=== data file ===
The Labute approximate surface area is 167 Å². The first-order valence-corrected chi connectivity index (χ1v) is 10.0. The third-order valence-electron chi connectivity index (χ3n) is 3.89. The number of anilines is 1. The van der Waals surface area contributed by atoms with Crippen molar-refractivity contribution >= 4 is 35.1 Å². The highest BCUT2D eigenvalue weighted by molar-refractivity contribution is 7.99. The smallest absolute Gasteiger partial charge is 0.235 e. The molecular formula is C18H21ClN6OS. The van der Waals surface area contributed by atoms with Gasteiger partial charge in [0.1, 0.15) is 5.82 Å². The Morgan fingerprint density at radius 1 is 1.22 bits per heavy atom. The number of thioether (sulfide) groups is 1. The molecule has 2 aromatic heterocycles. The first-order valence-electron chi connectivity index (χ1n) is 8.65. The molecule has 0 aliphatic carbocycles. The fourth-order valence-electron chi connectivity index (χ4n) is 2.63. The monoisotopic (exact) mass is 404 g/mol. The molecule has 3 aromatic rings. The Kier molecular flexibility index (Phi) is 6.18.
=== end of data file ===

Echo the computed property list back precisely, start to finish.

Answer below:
The Labute approximate surface area is 167 Å². The first-order valence-corrected chi connectivity index (χ1v) is 10.0. The third-order valence-electron chi connectivity index (χ3n) is 3.89. The number of anilines is 1. The van der Waals surface area contributed by atoms with Crippen molar-refractivity contribution >= 4 is 35.1 Å². The highest BCUT2D eigenvalue weighted by molar-refractivity contribution is 7.99. The smallest absolute Gasteiger partial charge is 0.235 e. The molecular formula is C18H21ClN6OS. The van der Waals surface area contributed by atoms with Gasteiger partial charge in [0.1, 0.15) is 5.82 Å². The Morgan fingerprint density at radius 1 is 1.22 bits per heavy atom. The number of thioether (sulfide) groups is 1. The molecule has 2 aromatic heterocycles. The first-order valence-electron chi connectivity index (χ1n) is 8.65. The molecule has 0 aliphatic carbocycles. The fourth-order valence-electron chi connectivity index (χ4n) is 2.63. The monoisotopic (exact) mass is 404 g/mol. The molecule has 3 aromatic rings. The Kier molecular flexibility index (Phi) is 6.18.